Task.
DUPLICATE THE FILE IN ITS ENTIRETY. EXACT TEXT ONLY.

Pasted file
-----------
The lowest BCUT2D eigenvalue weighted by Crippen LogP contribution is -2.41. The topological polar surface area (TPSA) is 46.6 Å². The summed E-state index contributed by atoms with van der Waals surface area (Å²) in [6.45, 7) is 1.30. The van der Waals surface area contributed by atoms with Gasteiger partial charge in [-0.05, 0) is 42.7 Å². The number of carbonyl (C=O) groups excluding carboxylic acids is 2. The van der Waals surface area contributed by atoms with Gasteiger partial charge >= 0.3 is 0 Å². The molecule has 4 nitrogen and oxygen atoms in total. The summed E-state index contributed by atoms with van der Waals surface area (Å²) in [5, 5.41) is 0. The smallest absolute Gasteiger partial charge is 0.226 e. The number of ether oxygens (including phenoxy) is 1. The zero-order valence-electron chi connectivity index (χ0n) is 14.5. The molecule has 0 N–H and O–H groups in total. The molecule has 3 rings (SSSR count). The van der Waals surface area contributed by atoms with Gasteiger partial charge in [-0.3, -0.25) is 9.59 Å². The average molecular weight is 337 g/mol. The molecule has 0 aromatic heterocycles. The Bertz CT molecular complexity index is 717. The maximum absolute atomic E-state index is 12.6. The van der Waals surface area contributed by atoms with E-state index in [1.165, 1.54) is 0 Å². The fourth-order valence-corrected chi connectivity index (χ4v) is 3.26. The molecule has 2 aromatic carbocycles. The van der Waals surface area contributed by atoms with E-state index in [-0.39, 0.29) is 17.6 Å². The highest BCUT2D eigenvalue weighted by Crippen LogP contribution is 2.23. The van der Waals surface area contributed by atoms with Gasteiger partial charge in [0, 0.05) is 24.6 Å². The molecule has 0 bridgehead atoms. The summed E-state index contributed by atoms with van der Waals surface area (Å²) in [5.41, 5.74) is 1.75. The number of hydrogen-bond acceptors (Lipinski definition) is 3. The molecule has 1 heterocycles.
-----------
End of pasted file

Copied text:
The lowest BCUT2D eigenvalue weighted by Crippen LogP contribution is -2.41. The topological polar surface area (TPSA) is 46.6 Å². The summed E-state index contributed by atoms with van der Waals surface area (Å²) in [6.45, 7) is 1.30. The van der Waals surface area contributed by atoms with Gasteiger partial charge in [-0.05, 0) is 42.7 Å². The number of carbonyl (C=O) groups excluding carboxylic acids is 2. The van der Waals surface area contributed by atoms with Gasteiger partial charge >= 0.3 is 0 Å². The molecule has 4 nitrogen and oxygen atoms in total. The summed E-state index contributed by atoms with van der Waals surface area (Å²) in [5, 5.41) is 0. The smallest absolute Gasteiger partial charge is 0.226 e. The number of ether oxygens (including phenoxy) is 1. The zero-order valence-electron chi connectivity index (χ0n) is 14.5. The molecule has 0 N–H and O–H groups in total. The molecule has 3 rings (SSSR count). The van der Waals surface area contributed by atoms with Gasteiger partial charge in [-0.3, -0.25) is 9.59 Å². The average molecular weight is 337 g/mol. The molecule has 0 aromatic heterocycles. The Bertz CT molecular complexity index is 717. The maximum absolute atomic E-state index is 12.6. The van der Waals surface area contributed by atoms with E-state index in [1.165, 1.54) is 0 Å². The fourth-order valence-corrected chi connectivity index (χ4v) is 3.26. The molecule has 2 aromatic carbocycles. The van der Waals surface area contributed by atoms with E-state index in [-0.39, 0.29) is 17.6 Å². The highest BCUT2D eigenvalue weighted by Crippen LogP contribution is 2.23. The van der Waals surface area contributed by atoms with Gasteiger partial charge in [0, 0.05) is 24.6 Å². The molecule has 0 bridgehead atoms. The summed E-state index contributed by atoms with van der Waals surface area (Å²) in [5.41, 5.74) is 1.75. The number of hydrogen-bond acceptors (Lipinski definition) is 3. The molecule has 1 heterocycles.